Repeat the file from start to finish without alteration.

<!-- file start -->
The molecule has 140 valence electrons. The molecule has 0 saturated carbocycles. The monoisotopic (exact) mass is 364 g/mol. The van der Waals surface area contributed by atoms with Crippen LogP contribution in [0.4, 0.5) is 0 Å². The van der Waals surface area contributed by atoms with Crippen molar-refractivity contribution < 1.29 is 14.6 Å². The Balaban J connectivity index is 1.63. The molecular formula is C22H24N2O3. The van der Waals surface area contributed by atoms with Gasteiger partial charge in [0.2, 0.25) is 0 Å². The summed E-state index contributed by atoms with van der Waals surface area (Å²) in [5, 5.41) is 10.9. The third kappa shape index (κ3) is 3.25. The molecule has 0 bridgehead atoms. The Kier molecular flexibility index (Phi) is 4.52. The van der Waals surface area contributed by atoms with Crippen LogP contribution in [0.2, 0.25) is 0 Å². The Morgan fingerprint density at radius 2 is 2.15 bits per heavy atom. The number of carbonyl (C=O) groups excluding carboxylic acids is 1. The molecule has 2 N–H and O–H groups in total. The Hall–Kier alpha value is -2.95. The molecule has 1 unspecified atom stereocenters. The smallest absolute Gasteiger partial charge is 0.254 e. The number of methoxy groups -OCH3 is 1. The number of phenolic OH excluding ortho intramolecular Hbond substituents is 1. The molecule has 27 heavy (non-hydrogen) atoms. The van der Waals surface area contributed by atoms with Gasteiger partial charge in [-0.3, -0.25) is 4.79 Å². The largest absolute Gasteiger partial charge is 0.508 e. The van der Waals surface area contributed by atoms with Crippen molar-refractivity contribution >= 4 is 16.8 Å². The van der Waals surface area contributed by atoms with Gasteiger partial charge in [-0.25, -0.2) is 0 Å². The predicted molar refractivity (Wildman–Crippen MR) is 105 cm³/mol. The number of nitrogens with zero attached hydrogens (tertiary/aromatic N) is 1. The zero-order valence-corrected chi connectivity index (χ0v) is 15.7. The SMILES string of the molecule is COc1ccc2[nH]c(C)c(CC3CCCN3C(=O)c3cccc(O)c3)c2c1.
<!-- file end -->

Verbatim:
The molecule has 140 valence electrons. The molecule has 0 saturated carbocycles. The monoisotopic (exact) mass is 364 g/mol. The van der Waals surface area contributed by atoms with Crippen LogP contribution in [0.4, 0.5) is 0 Å². The van der Waals surface area contributed by atoms with Crippen molar-refractivity contribution < 1.29 is 14.6 Å². The Balaban J connectivity index is 1.63. The molecular formula is C22H24N2O3. The van der Waals surface area contributed by atoms with Gasteiger partial charge in [0.2, 0.25) is 0 Å². The summed E-state index contributed by atoms with van der Waals surface area (Å²) in [5, 5.41) is 10.9. The third kappa shape index (κ3) is 3.25. The molecule has 0 bridgehead atoms. The Kier molecular flexibility index (Phi) is 4.52. The van der Waals surface area contributed by atoms with Crippen LogP contribution in [0.2, 0.25) is 0 Å². The Morgan fingerprint density at radius 2 is 2.15 bits per heavy atom. The number of carbonyl (C=O) groups excluding carboxylic acids is 1. The molecule has 2 N–H and O–H groups in total. The Hall–Kier alpha value is -2.95. The molecule has 1 unspecified atom stereocenters. The smallest absolute Gasteiger partial charge is 0.254 e. The number of methoxy groups -OCH3 is 1. The number of phenolic OH excluding ortho intramolecular Hbond substituents is 1. The molecule has 27 heavy (non-hydrogen) atoms. The van der Waals surface area contributed by atoms with Gasteiger partial charge in [-0.3, -0.25) is 4.79 Å². The largest absolute Gasteiger partial charge is 0.508 e. The van der Waals surface area contributed by atoms with Crippen molar-refractivity contribution >= 4 is 16.8 Å². The van der Waals surface area contributed by atoms with Gasteiger partial charge in [-0.25, -0.2) is 0 Å². The predicted molar refractivity (Wildman–Crippen MR) is 105 cm³/mol. The number of nitrogens with zero attached hydrogens (tertiary/aromatic N) is 1. The zero-order valence-corrected chi connectivity index (χ0v) is 15.7. The SMILES string of the molecule is COc1ccc2[nH]c(C)c(CC3CCCN3C(=O)c3cccc(O)c3)c2c1.